Adjusting the brain

“If your body can do more and you do not do it, that is unethical practice. Ethical discipline of the asana is when you extend correctly, evenly and to the maximum. The brain is the hardest part of the body to adjust in asanas. If the brain is silent but attentive while performing asanas, your practice is nonviolent.” -B.K.S. Iyengar

This is an interesting quote, isn’t it? Doing asana isn’t the hardest part. But doing your best and knowing and seeing yourself for what you are, knowing your own potential and your limits, that’s the hurdle to take. Listening to the ‘chatter’ that goes on inside and not letting it lead you away from your full potential (“this pose is so hard, I can’t do it. And I’m pretty tired actually. Or do I need to work harder? Pushpushpush… wait. Ouch. Is that a ‘good pain’ or a ‘bad pain’? This pose is so hard…”).

Finding that balance between practice and ‘letting go of the results’ is a key passage in one of the central texts in yoga philosophy, the Yoga Sutras of Patanjali. Patanjali says ‘practice and detachment are the means to still the movements of the mind’. Practice is the serious and steady repeated effort towards a goal. Practice can also refer to the first four limbs of the ‘ashtanga’, the eightfold path of yoga: yama (how to relate yourself to the world), niyama (how to relate to yourself), asana and pranayama.

Detachment refers to the process of disengaging oneself from the results of practice. The brain often wants to identify with what comes out of your practice – it has a need to feel either successful or unsuccessful, to compare itself to others, or to live either in the past or in the future. If you identify yourself too much with what comes out of your practice, it will only lead you away from true insight into who you really are. The last four limbs of the ‘ashtanga’ will lead you to this consolidation: turning inward of the senses, concentration, meditation and finally enlightenment.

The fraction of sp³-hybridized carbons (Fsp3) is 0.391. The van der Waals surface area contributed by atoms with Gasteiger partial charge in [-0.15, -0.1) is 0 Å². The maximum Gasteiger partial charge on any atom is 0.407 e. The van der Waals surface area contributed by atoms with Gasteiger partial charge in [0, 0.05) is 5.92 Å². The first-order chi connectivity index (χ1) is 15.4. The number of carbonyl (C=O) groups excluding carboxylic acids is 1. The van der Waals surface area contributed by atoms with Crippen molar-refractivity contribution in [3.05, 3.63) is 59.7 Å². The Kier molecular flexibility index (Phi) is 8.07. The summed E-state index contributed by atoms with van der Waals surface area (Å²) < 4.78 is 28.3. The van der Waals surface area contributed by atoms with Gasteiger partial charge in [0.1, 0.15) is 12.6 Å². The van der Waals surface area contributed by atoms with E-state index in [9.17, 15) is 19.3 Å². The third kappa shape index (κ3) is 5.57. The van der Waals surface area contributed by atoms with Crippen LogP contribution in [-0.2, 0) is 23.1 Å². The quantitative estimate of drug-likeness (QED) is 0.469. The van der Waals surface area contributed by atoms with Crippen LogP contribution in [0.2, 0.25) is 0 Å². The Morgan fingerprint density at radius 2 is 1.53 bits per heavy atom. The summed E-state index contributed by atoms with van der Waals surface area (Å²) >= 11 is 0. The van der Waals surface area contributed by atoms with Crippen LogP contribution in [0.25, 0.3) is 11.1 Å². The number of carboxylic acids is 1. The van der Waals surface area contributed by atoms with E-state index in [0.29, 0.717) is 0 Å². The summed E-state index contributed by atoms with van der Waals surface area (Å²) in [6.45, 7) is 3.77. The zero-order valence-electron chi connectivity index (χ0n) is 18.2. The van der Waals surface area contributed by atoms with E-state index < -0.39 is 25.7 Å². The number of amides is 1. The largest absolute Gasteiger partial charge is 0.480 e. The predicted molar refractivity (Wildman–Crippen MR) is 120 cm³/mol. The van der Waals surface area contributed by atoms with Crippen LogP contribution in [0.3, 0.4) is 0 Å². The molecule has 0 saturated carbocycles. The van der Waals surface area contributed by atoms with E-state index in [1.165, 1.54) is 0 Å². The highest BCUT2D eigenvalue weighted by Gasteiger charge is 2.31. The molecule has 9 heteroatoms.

But of course, the two need to be balanced. You need to discern the right actions from the wrong ones. Too much detachment can leave you paralysed and lethargic, unable to do anything. Too much practice will leave you tired, injured, empty and frustrated. The ability to see the truth in your process, to adjust the brain instead of just the body, is the real challenge.

Make time for yoga

When your schedule is full, is when you need yoga the most. You need clarity in your mind and relaxation in your body. But… people and tasks are pulling at you from all directions. Choosing for your yoga practice might seem like a selfish choice. However, if you choose to be for a few minutes, instead of just do, and to live instead of just work, it might make the rest of your day much easier. It’s just a question of priorities!

Having a few minutes of practice at home might make it easier to choose for your ‘reset-time’, if coming to a class is hard to work into your schedule. You can use what you’ve learned at your classes for your own practice, or take a book, dvd or youtube-video to inspire you. But remember that your own practice doesn’t necessarily need to be a copy of a group class – it can be shorter or longer, you can focus on a specific pose or group of poses or do a general sequence… do an active practice or relax in restorative poses. You can practice alone, with a friend or surrounded by your family, pets or kids. It can be the same thing every day or something completely different each time you hit your mat.

It’s yours, own it!

10 reasons to practice yoga

The relationship between the mind and the body is a complicated interaction between thoughts and emotions, the body and the outside world.  The integration of scientific medicine, psychology, nutrition, exercise physiology and the self-healing capacities of body and mind are not only part of many old cultures, but also a rapidly growing object of scientific studies.